left his comb underneath his raincoat. The others of us were fortunate in that they did not make a close inspection of our carefully hidden stuff. Underneath my helmet was a veritable junk pile of assorted articles which will have to be removed by tomorrow morning in preparation for the Saturday morning inspection.
H&S Company has the sympathy of the entire regiment. Their tent plans were arranged so that a huge clothes cabinet was in the center of the tent but all that has to be changed now and they must conform with the way we have our tents. That means more tearing out of the old stuff they had just finished putting in a week or so ago and the construction of this new system.
Kurtis and I said that we would buy houses at the end of this war and put inlaid linoleum on the kitchen floor and the minute it would be set we would have it ripped out and a different kind put in. Then we would paint the house one color and before that would be finished we would have the painter change the color. A week after that we would say "Shingle the house," after which e would tear off the shingles and put up stucco sides. It is the constant changing and doing over in the Army which we were making fun of. Lt Yantis is of the opinion that this perpetual change is good for a man and keeps him on his toes. Frankly, I'm glad that momentarily (I have my fingers crossed) the Company A tents are staying as they are.
From a news magazine I happened to be reading today I notice that since the Mediterranean Sea is now open for Allied traffic and it doesn't have to go around by way of Africa, the American homes will once again feel the pinch of a coffee shortage. They say that quite a few ships would pick up coffee cargoes at Brazil on their way back up thru the Atlantic but now that they can ply the Suez route, they are not going to go out of their way by touching Brazil off their beaten path.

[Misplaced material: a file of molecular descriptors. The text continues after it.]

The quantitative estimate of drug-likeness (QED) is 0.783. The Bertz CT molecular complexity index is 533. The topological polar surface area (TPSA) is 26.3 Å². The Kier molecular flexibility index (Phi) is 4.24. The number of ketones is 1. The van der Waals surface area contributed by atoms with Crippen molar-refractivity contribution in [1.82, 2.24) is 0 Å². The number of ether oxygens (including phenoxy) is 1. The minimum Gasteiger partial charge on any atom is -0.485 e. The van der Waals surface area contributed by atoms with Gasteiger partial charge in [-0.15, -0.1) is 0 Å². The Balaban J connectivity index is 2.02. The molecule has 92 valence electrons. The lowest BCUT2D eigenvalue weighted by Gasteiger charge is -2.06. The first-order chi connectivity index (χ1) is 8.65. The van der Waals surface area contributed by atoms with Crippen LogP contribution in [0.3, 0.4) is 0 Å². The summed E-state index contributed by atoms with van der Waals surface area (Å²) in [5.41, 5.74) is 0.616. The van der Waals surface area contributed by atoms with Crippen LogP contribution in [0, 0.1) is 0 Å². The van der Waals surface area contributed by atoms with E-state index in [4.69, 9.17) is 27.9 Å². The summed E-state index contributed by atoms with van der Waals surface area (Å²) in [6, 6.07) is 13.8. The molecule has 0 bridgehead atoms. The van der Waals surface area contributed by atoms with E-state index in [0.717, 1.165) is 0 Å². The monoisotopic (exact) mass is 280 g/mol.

There is enough money in the kitty once again for us to buy some more ice cream. This is the last free handout of ice cream that personnel is going to have. Hereafter anyone who wants some ice cream will have to hand over 20¢ on the spot for a canteen cup full of it. We have been forced to do this because some fellows who paid for the ice cream weren't around when we distributed it while others who did not contribute, came in and had first and second helpings on it.
By writing George a letter I have knocked down the unanswered list to a mere four letters I'm sure that I can knock out one to Uncle Jack in no time and perhaps the same with Mrs Boyer. I'll have to think up some darn good excuses in my answers to Marie's letters of some time in October and that will leave me only one letter to write and that to Senor Gonzales. The reason I hesitate so long in answering and thanking him is that I don't want to send him the usual sloppy sort of letter I am writing lately. I would sooner the letter came a week late but that I send out a good one when I do.
Two Mallow Delights for this evening were the next to the last rations. Tomorrow will be the finish to that.
Brown, the movie operator, wanted me to take over the show for him tonight at the other outfit but since I had seen the show last night and did not care to see it again, I referred him to Gordon. Gordon had not seen it and wanted to so he was a willing fill in for Brown. I told Brown that should he ever want time off some evening he should just let me know the day in advance and I wouldn't go to the movies in our area that night so that I could enjoy them the next day at the other outfit. I would also like to take the projector over once in a while so that I could ride that mail truck over. I haven't been for a ride since the day I drove the jeep the H&S Company.
So-long, /s/ Roman Roman